By Eden Laikin
Nearly 700 people gathered at a summit in Baldwin last week to hear how Nassau County is addressing the deadly Heroin and pain-pill epidemic – learning about new initiatives in treatment and recovery; becoming trained overdose responders; and joining a public dialogue about addiction by ending the stigma and shame surrounding it.
Nassau County Executive Ed Mangano also announced at the summit that Nassau Police would join with Suffolk police in a joint Heroin task force to investigate and apprehend drug dealers. “Awareness, education and prevention are equally as important in combating opiate abuse, as enforcement,” he said. “That’s why we continue to attack the problem from several fronts.”
The County Executive’s wife, Linda, opened the 2016 Heroin Educational Summit, held on Feb 18, at the Coral House. She spoke about previously being a “drug snob,” until learning that addiction is a disease and that its sufferers have no more choice of being “sick,” then those with any other disease.
The first speaker told a story of missing the signs of Heroin abuse in their son, until he died from an overdose. The young man had been a Lt in his local fire department, alongside his father, at the time of his death.
Next up was a mother who spoke about the nightmare she went through, living with two Heroin-addicted children and full of shame and guilt that often go with it. She was followed by one of her sons now in recovery with two years clean.
The rest of the summit was divided into sessions, each focusing on a different theme. The first was on Nassau’s Behavioral Health Awareness campaign, which strives to educate people on the connection between mental and physical health, and substance abuse. This was followed by the announcement of the Heroin Task Force, and then a candle-lighting ceremony to remember those lost to addiction.
The second session came from ‘the Police Perspective,” with Nassau’s acting Police commissioner – and the President of the PBA – touting officers not only for a record number of drug arrests, but also with saving lives by administering Narcan. All officers on patrol have been trained in and equipped with Narcan – the opiate overdose antidote. In addition to training county police officers, nassau’s auxillary police force and other first responders – county officials have trained about 6,000 non-medically trained citizens since becoming state certified. A Narcan training was held near the end of the summit.
County Executive Mangano said records show at least 25 people – the only ones we know of – are alive today because of the Narcan, and training, we gave them.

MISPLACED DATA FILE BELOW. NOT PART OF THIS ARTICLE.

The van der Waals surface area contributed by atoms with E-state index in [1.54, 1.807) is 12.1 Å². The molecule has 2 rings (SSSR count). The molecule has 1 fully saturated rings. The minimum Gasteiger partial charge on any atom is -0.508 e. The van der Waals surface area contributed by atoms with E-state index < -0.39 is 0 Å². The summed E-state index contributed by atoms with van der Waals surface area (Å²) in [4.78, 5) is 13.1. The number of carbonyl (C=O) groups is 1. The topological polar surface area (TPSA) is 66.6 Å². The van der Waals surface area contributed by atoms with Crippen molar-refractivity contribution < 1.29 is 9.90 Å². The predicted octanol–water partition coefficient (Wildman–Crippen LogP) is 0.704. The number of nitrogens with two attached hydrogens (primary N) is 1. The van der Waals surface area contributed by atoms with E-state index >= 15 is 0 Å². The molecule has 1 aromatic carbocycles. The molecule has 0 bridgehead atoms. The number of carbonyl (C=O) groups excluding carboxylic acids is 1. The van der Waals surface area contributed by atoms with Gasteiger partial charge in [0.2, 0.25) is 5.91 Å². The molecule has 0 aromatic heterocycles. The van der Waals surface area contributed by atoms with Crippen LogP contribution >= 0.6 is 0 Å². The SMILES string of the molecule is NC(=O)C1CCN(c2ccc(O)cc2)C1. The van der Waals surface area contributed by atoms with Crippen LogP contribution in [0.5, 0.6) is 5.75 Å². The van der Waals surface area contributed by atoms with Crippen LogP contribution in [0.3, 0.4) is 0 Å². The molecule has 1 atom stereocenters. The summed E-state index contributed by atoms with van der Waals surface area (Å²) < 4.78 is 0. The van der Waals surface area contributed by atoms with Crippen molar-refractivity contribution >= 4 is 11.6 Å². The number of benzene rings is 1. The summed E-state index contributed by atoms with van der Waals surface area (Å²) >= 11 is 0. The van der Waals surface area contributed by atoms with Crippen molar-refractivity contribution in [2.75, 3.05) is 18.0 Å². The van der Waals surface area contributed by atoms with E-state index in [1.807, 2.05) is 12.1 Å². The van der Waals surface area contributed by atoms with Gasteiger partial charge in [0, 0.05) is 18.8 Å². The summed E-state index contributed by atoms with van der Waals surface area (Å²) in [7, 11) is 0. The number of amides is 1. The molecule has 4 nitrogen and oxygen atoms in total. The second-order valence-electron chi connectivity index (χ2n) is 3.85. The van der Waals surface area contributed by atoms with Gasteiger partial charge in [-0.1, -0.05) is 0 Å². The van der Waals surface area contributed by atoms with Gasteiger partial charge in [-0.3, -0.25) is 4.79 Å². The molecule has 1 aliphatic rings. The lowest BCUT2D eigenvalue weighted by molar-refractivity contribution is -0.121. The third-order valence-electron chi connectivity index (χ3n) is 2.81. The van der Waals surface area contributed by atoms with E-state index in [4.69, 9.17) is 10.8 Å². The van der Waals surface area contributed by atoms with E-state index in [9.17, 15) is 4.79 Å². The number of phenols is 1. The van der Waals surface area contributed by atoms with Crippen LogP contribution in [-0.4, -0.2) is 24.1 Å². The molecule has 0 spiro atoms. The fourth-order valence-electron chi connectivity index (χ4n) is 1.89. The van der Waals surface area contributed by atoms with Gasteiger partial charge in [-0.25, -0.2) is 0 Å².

About half dozen young residents who had been addicted to Heroin, despite trying all the existing modes of treatment, spoke to the crowd about their lives being saved by Nassau’s new recovery program. They each said that what finally worked for them, was Vivitrol – an extended release, monthly injection of a non-narcotic, non-addictive medication that eliminates users’ cravings for opiates and blocks the drugs’ euphoric effects. Along with counseling or other treatment, Vivitrol has been shown great success around the country. Nassau launched its vivitrol program – a Shot at Life – last February, and supporters say it may just be the best lifesaving tool we have today in battling the epidemic.
It’s suggested that a person be opiate-free for 7-10 days before receiving their first Vivitrol shot, but there are relatively few “detoxification” beds in nassau. So Nassau officials recently launched two new programs in the County – where users can detox and “get clean,” on an “outpatient basis” to gain the Opiate-free time, needed to start Vivitrol.
Vivitrol is covered by most private insurance, and Medicaid. County officials run a weekly support group where people at varying stages of vivitrol treatment gather to help those who may be contemplating the treatment.
At least 60 different treatment providers were also represented at the summit, and were letting attendees know how and where to access treatment for their friend or family member.
“If nothing else, we’ve started the conversation – publicly and openly – with 670 people who will each go home and tell friends and family members about it,” Mangano said. “It’s a conversation about it being ok to ask for help. We need to keep the conversation going.”
What’s more, countless lives may be saved by one or more of the 132 summit attendees that stayed for our free narcan training.